The City Magazine Since 1975

Climate Control

Climate Control
June 2012
A pair of antiques importers keep their cool in an early-1900s beach cottage filled with sturdy European finds

What should a summerhouse be? If you ask Charleston native Molly Hope, it starts with being comfortable in its own skin—that easy-going air a house takes on when it’s exactly as it should be. And that, she says, starts with the simplest, most basic element: “A house has to work with its climate,” Molly explains. “If that’s heat, like Charleston-in-the-dead-of-summer heat, it has to stand up to it, even allay it, or else, why stay?”

It’s not the stuff of poetry, like porches that are as fine a spot as any for a good night’s rest or well-trodden paths to the beach (though they have those, too). But it is a deal-maker, a distinction centered on good old-fashioned geography. Steadfast, sturdy walls and a swimming pool that steps off the porch are for sultry, summer days on Sullivan’s.

“I come out here and can cool down the house before I even get my bags out of the car,” says Molly. “Or if it’s breezy and mild, I can throw the doors open and get the fresh air rolling through. We can be comfortable here, and that’s more important than anything else.”

“Here” is a couple blocks off the ocean in an early-1900s beach house she bought with her husband, Steve, eight years ago. The pair, who own local antique furniture and interiors shop Acquisitions, weren’t in the market for a rambling cottage like this one, but with two grown daughters—eldest Mary Norvell had married a few years prior, Kathleen would marry a few years later—they knew the family would be expanding and wanted a big old place where everyone could flock during summers and on holidays.

Then one Easter Sunday, it just happened. “Steve and I went out to Sullivan’s after church,” Molly recalls. “We had lunch and then went for a walk. Mary Norvell was with us, and she said, ‘Why don’t you find a place out here?’ I said, ‘I don’t know, maybe.’ Then we passed one for sale, with a picket fence covered in jasmine. We couldn’t see the house well from the street, but we could see the screened-in porches. Mary Norvell said, ‘You might like that one.’ And I did. It was a classic two-story, 3,700-square-foot beach house. I looked at it the next day, and made an offer the day after that.”

Aside from cleaning out overgrown shrubs from the front yard, neatening the jasmine along the fence, and making space for a pool, the house didn’t need much from the Hope family. “The former owners had expanded the side porch to create a breezy, turreted living area and added a third bedroom,” says Molly, noting that the old heart-pine floors were in good shape, the three sets of French doors in working order, and all that southeast-facing porch? “It was nearly perfect.”

And there was another big charmer: The kitchen had been recently renovated with butcher-block countertops, a soapstone sink, and a roomy island. “We knew that would be a central place for us,” says Molly, who adds that since buying the house, she’s welcomed three grandchildren to the clan (William, five; Campbell, three, and Joaquin, six months), so there’s always someone perched on the stools while she cooks. “We live around the kitchen counter,” says daughter Kathleen.

“This room…” Molly continues, “it’s always in use. The kids can run right through it, it’s big enough so a few of us can cook at a time—my husband even uses the island as an office on summer days.”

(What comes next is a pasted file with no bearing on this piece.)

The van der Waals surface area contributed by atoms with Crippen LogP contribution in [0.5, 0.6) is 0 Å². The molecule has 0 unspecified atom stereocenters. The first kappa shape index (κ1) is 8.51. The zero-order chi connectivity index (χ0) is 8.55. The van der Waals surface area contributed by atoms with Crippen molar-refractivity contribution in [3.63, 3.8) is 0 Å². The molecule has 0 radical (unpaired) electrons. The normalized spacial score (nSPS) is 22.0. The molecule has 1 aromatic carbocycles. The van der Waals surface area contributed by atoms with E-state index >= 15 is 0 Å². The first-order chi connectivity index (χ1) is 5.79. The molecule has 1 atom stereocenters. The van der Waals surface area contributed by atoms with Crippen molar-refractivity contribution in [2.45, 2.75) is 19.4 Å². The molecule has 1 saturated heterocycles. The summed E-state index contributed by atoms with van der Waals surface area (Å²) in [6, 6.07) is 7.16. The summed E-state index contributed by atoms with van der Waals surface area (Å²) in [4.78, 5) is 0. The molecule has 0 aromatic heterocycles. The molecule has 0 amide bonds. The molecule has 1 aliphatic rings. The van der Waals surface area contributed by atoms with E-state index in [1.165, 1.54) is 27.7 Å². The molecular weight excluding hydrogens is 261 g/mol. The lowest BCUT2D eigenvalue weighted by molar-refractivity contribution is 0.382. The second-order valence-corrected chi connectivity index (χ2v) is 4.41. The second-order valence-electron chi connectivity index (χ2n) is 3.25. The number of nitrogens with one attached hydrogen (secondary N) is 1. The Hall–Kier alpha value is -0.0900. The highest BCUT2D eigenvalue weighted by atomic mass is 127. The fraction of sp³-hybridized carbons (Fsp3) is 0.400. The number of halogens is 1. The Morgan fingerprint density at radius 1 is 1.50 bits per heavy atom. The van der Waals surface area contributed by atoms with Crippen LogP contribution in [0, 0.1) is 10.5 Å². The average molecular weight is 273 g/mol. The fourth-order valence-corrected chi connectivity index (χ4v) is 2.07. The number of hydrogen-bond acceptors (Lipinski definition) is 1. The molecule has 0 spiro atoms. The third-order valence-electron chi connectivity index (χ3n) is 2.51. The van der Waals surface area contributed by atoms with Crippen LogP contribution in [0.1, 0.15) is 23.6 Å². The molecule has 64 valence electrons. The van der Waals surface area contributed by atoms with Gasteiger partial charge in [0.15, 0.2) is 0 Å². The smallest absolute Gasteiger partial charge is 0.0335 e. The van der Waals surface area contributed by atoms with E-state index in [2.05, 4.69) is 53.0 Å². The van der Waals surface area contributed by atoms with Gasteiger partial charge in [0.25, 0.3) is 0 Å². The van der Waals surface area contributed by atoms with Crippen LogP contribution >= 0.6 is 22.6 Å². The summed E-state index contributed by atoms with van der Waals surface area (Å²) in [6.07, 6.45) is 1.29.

So that perfect-fit kitchen was a big plus, which meant all the Hopes had to do to ready the storybook old beach house for their growing family was add a pair of bedrooms, a mudroom (fantastic with Belgian stone tiles), a tin roof, and a pool. “That was a must from the beginning,” explains Molly.

Looking at the house from the street, you can see why. Like many of the eastern lots on the island, it stretches from one end of the block to the other (nearly an acre), a sprawling, green carpet with plenty of room for a pool. “It’s part of what makes the outdoors so livable for us in the summer.”

Meanwhile, livability inside is as much about chilling out as it is about cooling down. “It’s not a riot of turquoise and white just because it’s by the beach,” says Molly, but rather, a practical, handsome mix of their signature antiques, like Heriz and kilim rugs, a sycamore-top dining table, an English pine buffet, and a “triple-wide housekeeper’s cupboard made of poor man’s mahogany—in other words, somewhere, somebody painted this piece to look like mahogany,” says Molly.

“These things are here because they’re part of how we live,” she explains, pointing to their long dining tables as an example. “Both of them—the one inside and the one out on the porch—are eight feet long. It’s not so much about fitting the house or the location, but about fitting us.”

And just how do these antique gems work in a rollicking, come-as-you-are beach house? “Think about it, what’s more durable?” asks Molly.

“We may have to move a vase or a bowl out of the kids’ reach,” says Kathleen, “but basically, this is a house kids can run through, salt air can settle on, and it’ll be okay.”

Of course it will. The trusty two-story summer home stood up to Hugo, after all, which is just more proof there’s no identity crisis here. It’s got a knack for surviving—and thriving right where it is.
As for its owners?

“It’s all pretty simple,” Molly says. “When it comes to our things, they don’t need to look like sand and sea. We’re there. A good summerhouse just needs things like comfortable chairs, a table to set your drink on. You live in it, you use it, and you don’t worry about it.”